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BMW 530d with 
Schnitzer conversion

Broadcast dates : 16th January 2005
20th January 2005

For BMW enthusiasts, the name "Schnitzer" means a very special version of the car hailing from Bavaria.

The Schnitzer brothers founded a tuning business on the Austro-German border in the early 1960s and for the next few decades Schnitzer, like Alpina, another famous German tuner, became synonymous with BMW racing cars.

AC Schnitzer has always enjoyed close BMW factory ties and factory approval, and this is why in Germany the cars are considered models in their own right, rather than Beemers with go-faster bits and pieces.

In just a few short years, diesel cars have come to be seen as bonafide performance models, with power outputs only dreamed of in the pre-turbo era.

They offer fuel consumption up to forty per cent lower than their petrol counterparts when driven in the same fashion.

Schnitzer conversions can be added in various BMW models, ranging from a set of wheels and suspension, to a full body-kit and engine massage.
The engine upgrade, as Schnitzer agents JSN Motors calls it, consists of a Schnitzer management chip. It costs some R12 300, but it does have the advantage of retaining a full BMW warranty, something that very few engine tuners can boast about.

It raises the power from a hundred-and-fifty to a hundred-and-seventy-four kiloWatts. And torque is boosted from four-hundred-and-eighty Newton Metres to five-hundred-and-thirty.

There’s one way to test these claims and that’s on a drag strip shoot-out.

We ran the Schnitzer against a dead standard BMW 530d and the results proved that the power hike is real. Our best time was fifteen-comma-nine-two seconds for the Schnitzer, as opposed to sixteen-comma-five-three seconds for the standard 530d.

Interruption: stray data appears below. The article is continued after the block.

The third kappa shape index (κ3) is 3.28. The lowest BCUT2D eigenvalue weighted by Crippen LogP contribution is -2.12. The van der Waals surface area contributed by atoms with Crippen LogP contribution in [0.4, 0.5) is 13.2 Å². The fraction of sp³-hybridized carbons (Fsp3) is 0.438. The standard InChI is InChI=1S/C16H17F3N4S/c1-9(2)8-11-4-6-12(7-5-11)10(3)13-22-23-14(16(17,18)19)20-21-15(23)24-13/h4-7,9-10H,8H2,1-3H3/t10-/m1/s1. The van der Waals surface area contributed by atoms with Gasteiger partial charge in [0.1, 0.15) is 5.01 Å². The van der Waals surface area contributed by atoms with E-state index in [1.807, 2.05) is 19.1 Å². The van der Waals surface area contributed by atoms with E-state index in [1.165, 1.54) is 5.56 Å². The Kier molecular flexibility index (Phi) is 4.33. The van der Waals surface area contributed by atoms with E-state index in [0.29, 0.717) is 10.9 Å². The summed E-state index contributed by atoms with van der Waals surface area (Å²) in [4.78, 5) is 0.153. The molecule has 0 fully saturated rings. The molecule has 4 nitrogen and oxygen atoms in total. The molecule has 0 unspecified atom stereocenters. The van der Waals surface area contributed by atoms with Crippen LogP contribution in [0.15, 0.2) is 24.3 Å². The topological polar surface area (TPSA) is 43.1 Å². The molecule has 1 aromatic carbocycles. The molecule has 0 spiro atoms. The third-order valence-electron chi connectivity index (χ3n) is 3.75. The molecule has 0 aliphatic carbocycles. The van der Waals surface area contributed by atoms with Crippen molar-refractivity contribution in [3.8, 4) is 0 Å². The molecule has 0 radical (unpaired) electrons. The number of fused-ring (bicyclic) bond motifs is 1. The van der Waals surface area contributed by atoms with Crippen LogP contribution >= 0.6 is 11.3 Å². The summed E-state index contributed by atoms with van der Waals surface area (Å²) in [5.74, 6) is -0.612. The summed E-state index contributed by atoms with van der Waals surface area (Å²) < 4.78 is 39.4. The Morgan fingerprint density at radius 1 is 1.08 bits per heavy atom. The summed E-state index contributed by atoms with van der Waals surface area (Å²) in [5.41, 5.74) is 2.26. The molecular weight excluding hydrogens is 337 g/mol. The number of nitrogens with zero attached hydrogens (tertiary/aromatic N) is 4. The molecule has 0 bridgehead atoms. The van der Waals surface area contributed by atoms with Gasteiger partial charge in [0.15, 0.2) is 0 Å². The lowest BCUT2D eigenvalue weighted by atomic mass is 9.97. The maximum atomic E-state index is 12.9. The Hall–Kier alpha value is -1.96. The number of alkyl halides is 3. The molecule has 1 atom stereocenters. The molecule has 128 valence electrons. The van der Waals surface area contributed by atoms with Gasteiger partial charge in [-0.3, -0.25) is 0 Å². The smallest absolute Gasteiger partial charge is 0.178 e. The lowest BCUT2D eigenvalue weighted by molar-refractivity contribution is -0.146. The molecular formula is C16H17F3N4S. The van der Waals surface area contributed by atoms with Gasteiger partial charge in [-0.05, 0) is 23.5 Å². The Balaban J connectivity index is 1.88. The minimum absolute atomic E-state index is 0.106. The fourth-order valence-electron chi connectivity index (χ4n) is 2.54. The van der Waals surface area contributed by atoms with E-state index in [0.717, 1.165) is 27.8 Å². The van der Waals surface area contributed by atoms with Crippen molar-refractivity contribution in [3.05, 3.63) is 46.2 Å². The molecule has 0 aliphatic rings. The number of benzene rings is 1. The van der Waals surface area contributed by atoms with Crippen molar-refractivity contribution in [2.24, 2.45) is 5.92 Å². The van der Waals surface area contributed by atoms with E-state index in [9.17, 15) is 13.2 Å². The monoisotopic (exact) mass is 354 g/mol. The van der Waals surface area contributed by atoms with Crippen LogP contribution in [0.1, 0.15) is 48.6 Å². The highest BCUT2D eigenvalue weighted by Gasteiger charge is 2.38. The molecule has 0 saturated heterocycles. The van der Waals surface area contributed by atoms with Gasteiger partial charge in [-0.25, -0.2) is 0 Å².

Impressed by the acceleration, Clint then turned his attention to the handling differences between the two.

The standard car has good poise but a fair degree of body roll.

On the Schnitzer car, the turn-in to a corner is much more precise and the grip from the 245-35 Michelin tyres means a faster exit time.

At Wesbank’s short circuit the Schnitzer was just under two seconds faster than the stock 530d, Clint lapping consistently in the fifty-eight-comma-two second bracket.

That may not sound much, but on a tight track, two seconds a lap is a long way!

With extra rubber on the road and less weight transfer thanks to stiffer suspension, we were keen to try the braking.

From inside the car, the retardation felt fantastic, but what would the numbers say?

After the initial stop, Clint wanted to see how the brakes would hold up in the much more punishing test from a hundred-and-twenty kilometres-per-hour.

From both sixty kilometres-per-hour and a hundred-and-twenty kilometres-per-hour, those braking distances have set a new benchmark for Car Torque. Impressive stuff indeed.

Stunning exterior looks and dynamics aside, Schnitzer parts are also available to dress up the interior. These weren’t fitted to the test machine, but Car Torque wasn’t disappointed as you’d go a long way to beat the harmonious luxury of a BMW cockpit.

And Schnitzer’s bits and pieces don’t come cheap.

This brought the total cost of our test vehicle to five-hundred-and-ninety-thousand Rand! For that sort of money you could buy a BMW 545i.

But for some people being different is what it’s all about.

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